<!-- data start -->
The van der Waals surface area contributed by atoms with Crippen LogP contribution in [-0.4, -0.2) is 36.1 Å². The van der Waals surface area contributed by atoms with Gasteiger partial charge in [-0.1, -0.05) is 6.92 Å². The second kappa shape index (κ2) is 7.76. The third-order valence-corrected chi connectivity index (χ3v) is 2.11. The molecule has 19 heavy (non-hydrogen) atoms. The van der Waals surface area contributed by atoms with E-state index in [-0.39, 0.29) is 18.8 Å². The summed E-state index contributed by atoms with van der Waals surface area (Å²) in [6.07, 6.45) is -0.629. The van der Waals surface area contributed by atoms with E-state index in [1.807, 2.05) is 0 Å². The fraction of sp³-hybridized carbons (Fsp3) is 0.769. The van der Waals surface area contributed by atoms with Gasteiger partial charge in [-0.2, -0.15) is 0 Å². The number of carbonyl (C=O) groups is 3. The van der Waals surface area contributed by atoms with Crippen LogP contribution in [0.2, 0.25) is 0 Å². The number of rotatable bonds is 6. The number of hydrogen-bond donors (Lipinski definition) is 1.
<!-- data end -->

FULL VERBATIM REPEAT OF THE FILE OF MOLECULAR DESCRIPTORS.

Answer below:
The van der Waals surface area contributed by atoms with Crippen LogP contribution in [-0.4, -0.2) is 36.1 Å². The van der Waals surface area contributed by atoms with Gasteiger partial charge in [-0.1, -0.05) is 6.92 Å². The second kappa shape index (κ2) is 7.76. The third-order valence-corrected chi connectivity index (χ3v) is 2.11. The molecule has 19 heavy (non-hydrogen) atoms. The van der Waals surface area contributed by atoms with E-state index in [-0.39, 0.29) is 18.8 Å². The summed E-state index contributed by atoms with van der Waals surface area (Å²) in [6.07, 6.45) is -0.629. The van der Waals surface area contributed by atoms with E-state index in [1.807, 2.05) is 0 Å². The fraction of sp³-hybridized carbons (Fsp3) is 0.769. The van der Waals surface area contributed by atoms with Gasteiger partial charge in [-0.2, -0.15) is 0 Å². The number of carbonyl (C=O) groups is 3. The van der Waals surface area contributed by atoms with Crippen LogP contribution in [0.2, 0.25) is 0 Å². The number of rotatable bonds is 6. The number of hydrogen-bond donors (Lipinski definition) is 1.